First encounters

8th October 1999 at 01:00
Gemma Warren might try to be a bit more assertive. Maybe.

There seems to be one word that I'm having a bit of a problem with recently. It's not really a word, it's a concept - a lifestyle. It's not a difficult word, it's not one of the words that I spend my life correcting and thinking of ingenious rhymes to somehow pound it into the brains of my kids. But somehow, since I've started teaching, it seems to have been wiped from my memory.

No. How easy to write. How difficult to say. I do want to do all these things I agree to, but I'm beginning to realise that there just aren't enough hours in the day. At some point you have to be able to draw the line and realise that there's a limit. Unfortunately, my limit is like a smoke alarm that isn't working. I'm choking to death here, but it's not making the right noise. It only takes that one little word. Am I incapable of saying it?

No. It's like my long, blonde hair and size 10 figure. I'm sure it's in there somewhere, it's just having a little trouble getting out. I wonder why. I spent three years of university proudly managing to do as little as possible. I only ever said yes if someone asked if we wanted to get a takeaway.

Perhaps this is cosmic punishment. Maybe it's because I spend so much time trying to be positive with kids. My negative impulse has become my own personal dodo - extinct. If I want to become a better teacher, it just isn't evolutionarily viable. A bit like a social life, really. Maybe I should just give up.

No. Strangely enough, my form, War 10, doesn't seem to have any problems with the N-word. They've finally decided to take PSE seriously, and after three weeks of work on assertiveness, I'm beginning to reap the consequences.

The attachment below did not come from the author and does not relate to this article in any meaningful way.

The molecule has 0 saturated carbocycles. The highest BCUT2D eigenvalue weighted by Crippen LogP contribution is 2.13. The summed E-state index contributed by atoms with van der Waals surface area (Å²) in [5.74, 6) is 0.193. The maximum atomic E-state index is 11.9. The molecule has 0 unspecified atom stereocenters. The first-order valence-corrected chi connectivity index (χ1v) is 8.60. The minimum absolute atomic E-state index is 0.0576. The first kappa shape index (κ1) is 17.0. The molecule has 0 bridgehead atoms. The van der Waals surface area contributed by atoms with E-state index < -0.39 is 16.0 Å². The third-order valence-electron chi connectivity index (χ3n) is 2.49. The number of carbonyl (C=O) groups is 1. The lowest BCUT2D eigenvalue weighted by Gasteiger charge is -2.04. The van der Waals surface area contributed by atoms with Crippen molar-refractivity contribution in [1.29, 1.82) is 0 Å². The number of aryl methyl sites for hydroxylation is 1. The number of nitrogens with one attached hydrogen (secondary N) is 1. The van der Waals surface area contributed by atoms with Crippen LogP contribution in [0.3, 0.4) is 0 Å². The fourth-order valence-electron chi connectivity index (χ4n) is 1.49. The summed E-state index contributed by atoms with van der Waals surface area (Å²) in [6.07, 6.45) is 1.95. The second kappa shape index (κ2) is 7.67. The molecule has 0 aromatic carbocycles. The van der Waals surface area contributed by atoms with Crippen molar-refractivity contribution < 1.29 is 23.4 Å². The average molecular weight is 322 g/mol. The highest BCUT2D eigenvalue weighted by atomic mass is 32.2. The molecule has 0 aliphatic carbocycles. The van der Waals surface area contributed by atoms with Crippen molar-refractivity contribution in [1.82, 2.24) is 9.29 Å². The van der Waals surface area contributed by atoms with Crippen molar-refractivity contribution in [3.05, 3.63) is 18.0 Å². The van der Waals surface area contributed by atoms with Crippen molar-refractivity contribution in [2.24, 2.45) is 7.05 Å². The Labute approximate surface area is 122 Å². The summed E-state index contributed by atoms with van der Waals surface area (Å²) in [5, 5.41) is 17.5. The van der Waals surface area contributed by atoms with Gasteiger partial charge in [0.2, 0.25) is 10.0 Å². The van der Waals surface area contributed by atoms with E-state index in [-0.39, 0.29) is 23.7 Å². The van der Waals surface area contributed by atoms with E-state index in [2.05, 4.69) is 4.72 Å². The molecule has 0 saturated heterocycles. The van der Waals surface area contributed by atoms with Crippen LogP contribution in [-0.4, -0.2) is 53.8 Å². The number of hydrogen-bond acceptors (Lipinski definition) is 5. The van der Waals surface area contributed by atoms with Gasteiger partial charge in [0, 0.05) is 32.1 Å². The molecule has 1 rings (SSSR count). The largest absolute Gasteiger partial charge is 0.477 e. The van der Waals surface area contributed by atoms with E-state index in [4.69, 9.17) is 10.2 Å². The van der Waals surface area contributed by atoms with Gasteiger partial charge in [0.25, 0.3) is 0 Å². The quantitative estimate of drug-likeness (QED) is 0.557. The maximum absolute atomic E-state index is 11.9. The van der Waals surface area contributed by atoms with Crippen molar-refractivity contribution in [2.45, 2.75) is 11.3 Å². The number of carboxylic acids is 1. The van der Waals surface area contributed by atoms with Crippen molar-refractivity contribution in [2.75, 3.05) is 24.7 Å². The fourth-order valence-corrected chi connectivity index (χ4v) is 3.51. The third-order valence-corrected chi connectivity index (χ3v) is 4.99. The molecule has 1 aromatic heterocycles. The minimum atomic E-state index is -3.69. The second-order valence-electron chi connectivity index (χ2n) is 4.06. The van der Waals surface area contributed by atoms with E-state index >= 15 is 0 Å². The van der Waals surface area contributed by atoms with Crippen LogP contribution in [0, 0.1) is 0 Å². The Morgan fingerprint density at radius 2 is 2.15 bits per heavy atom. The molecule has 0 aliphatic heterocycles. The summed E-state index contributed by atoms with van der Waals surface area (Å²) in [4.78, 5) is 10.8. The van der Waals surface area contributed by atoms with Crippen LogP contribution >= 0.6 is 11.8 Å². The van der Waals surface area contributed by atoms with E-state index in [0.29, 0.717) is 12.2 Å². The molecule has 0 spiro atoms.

"Could you put the chairs up for me, please?" "No." "Excuse me?" "Sorry, Miss. We respect the intention behind your question, and we'd like to thank you for feeling that you're able to ask us a personal favour, but we'd have to say no."

"Could I respectfully and humbly ask why?" "Well, you're always telling us that we shouldn't be frightened of saying no if we're being asked to do something that we don't want to do."

"So you won't do it?" "We're just asserting our fundamental human right to withhold our consent, Miss, just like you taught us. Can you do it for us?" "Yes." Marvellous. I am the ultimate hypocrite. Should I be teaching something that I am unable to do myself?

No. It should be such a simple process. I decide to take WAR 10's example to heart and try it out.

"Can you come to a meeting after school tomorrow, Gemma?" I take a deep breath. "No". "Great, that's 4.30, in room 23." "Er, excuse me, but I think I said no." Laughter. "You know, you've got such a great sense of humour, Gemma. I'll see you tomorrow then."

I quickly open my How To Be Assertive PSE handbook, but by the time I've turned to the right page, they've gone. I need some more practice.

"Can you write an article for the school magazine, Gemma?" (No) "All right." "Can you come and watch me play netball tonight, Miss?" (No) "What time do I have to be there?" "Can you help me look for my bus pass, Miss?" (No) "Where did you last see it?" "Can you take assembly next week, Gemma? (No) "What's the topic?" Do you think I should seek professional help? Don't answer that.

Gemma Warren teaches English atThe Latymer School, Edmonton,north London

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